An accident with a tamping iron made Phineas Gage history’s most famous brain-injury survivor.
Jack and Beverly Wilgus, collectors of vintage photographs, no longer recall how they came by the 19th-century daguerreotype of a disfigured yet still-handsome man. It was at least 30 years ago. The photograph offered no clues as to where or precisely when it had been taken, who the man was or why he was holding a tapered rod. But the Wilguses speculated that the rod might be a harpoon, and the man’s closed eye and scarred brow the result of an encounter with a whale.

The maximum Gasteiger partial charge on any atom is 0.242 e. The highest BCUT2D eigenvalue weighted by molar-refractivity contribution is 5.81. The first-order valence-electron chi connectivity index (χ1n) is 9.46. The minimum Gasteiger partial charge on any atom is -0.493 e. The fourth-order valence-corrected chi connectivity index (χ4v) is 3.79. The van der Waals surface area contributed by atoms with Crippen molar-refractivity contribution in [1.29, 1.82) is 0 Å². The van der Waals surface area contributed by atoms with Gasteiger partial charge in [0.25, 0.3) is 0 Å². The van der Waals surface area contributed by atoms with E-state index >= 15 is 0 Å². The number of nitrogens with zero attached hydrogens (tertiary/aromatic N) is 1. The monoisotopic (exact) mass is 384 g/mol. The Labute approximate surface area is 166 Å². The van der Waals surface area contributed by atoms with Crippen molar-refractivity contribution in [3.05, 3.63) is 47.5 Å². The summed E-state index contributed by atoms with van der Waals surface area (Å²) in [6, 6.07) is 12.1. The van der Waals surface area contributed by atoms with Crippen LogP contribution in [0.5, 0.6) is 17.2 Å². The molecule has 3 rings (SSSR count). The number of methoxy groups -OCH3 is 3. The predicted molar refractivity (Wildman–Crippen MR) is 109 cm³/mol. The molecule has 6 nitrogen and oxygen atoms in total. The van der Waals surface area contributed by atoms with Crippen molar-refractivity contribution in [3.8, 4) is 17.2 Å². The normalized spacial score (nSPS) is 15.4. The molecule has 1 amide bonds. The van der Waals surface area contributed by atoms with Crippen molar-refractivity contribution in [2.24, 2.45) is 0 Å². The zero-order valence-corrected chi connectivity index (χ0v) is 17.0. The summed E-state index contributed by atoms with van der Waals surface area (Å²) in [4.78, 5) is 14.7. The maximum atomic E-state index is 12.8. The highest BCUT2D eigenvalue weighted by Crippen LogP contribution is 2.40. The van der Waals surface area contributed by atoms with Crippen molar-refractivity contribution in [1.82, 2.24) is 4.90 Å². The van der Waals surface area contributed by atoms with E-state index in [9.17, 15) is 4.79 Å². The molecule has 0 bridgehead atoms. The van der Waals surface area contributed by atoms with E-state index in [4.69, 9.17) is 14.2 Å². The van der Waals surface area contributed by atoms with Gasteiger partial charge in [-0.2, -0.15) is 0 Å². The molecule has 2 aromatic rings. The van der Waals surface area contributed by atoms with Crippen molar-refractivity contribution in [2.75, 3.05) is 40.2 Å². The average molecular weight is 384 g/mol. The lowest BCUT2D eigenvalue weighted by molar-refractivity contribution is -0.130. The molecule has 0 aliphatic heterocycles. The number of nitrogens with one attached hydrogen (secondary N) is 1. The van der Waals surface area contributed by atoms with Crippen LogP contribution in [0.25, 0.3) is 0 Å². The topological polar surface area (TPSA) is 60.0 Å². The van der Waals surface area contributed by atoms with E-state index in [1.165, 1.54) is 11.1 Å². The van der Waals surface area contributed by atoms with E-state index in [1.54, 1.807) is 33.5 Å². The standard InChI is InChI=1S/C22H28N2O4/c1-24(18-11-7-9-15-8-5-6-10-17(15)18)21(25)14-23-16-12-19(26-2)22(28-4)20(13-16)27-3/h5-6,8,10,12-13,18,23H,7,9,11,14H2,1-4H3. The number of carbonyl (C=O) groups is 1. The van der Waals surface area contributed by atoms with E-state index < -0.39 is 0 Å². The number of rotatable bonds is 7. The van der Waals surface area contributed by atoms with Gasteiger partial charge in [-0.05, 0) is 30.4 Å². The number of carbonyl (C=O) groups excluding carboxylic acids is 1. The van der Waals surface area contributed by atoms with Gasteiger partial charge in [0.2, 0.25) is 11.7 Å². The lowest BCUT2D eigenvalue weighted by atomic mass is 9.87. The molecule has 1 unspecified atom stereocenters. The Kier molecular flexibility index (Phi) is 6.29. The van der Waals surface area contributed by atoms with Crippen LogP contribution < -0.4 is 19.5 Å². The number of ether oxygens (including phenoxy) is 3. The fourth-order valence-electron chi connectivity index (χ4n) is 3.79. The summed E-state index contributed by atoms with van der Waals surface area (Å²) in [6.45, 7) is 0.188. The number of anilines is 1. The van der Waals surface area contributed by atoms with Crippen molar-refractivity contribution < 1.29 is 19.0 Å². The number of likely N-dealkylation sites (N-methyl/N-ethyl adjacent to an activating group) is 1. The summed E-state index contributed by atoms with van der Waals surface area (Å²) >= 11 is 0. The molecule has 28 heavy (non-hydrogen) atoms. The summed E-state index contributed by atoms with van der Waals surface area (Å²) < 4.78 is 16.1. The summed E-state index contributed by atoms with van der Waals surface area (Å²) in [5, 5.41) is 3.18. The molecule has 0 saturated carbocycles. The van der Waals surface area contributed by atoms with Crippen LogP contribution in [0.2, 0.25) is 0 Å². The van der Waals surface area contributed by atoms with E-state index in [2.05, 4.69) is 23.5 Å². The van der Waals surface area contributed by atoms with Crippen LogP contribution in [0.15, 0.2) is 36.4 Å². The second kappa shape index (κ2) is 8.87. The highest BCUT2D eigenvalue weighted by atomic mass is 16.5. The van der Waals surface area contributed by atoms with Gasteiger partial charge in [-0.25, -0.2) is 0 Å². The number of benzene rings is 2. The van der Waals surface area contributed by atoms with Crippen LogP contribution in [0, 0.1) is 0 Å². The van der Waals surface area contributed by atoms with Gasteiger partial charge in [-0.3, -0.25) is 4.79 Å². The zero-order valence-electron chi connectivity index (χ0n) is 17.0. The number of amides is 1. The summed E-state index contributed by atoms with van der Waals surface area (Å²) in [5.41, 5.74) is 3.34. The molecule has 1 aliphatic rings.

So over the years, as the picture res